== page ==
Predatory publishers operate in many ways, using academics' need to have research outputs and disseminate their research (through, for example, publishing or presenting at conferences) to extort money. Academics can be spammed and invited to publish with the promise of quick and easy publication. Fake journals with titles similar to legitimate ones are one of the methods used in the scams. Authors are invited to publish and asked for a fee upfront. Then, their paper is either published, without any editorial work, in a journal with little or no credibility within scholarly circles or not published at all. In some cases people have been invited to present at fake conferences. These scams are sophisticated and may link to websites that initially look legitimate. The scams evolve rapidly so there is a need to be vigilant, question and investigate to avoid being a victim.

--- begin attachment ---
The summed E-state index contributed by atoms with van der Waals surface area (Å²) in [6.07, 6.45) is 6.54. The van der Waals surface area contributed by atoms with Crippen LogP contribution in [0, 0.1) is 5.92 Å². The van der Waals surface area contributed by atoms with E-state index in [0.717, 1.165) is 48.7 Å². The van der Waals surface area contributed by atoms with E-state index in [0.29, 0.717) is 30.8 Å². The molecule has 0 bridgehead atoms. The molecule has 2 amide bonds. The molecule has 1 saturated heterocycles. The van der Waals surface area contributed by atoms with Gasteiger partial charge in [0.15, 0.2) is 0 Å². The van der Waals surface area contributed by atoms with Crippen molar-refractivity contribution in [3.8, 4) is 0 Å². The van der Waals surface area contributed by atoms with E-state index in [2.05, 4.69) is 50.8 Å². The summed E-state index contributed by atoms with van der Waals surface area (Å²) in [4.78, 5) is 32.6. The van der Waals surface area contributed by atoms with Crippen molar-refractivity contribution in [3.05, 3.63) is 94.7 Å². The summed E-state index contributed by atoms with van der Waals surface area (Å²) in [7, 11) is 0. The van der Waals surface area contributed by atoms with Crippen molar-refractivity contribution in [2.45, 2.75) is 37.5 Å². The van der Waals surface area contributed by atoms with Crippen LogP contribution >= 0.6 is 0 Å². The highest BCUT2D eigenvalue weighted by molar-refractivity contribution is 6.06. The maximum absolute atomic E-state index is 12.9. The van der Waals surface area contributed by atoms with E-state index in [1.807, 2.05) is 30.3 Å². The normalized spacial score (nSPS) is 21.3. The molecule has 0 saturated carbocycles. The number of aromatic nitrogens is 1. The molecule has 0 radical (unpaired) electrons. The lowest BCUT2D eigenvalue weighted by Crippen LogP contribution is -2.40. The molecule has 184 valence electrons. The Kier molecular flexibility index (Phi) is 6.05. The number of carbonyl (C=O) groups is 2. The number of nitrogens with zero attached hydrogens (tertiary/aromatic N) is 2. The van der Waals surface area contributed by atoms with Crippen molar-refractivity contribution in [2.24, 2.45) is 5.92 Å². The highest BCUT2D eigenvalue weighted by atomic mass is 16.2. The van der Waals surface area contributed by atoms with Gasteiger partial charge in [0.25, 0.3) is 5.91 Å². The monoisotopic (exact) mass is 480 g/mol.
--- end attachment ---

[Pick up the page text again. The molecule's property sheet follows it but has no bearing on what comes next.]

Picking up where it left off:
Two useful resources are the OASPA (Online Open Access Scholarly Publishers Association) website which has lists of legitimate Open Access journals and the Think,Check Submit guide that provides advice to researchers on questions to ask before deciding to publish in a particular journal. It is important that researchers make an informed choice on where to publish.
Previously there has been some reliance on lists of journal titles and publishers who were seen as not following ethical processes or not adhering to trustworthy models. Beall's List was the best known list. This list is no longer being actively curated and it has been removed from the guide.
The research community needs to use scholarly social networks to identify and share information on publishers that deceive, lack transparency or otherwise fail to follow industry standards.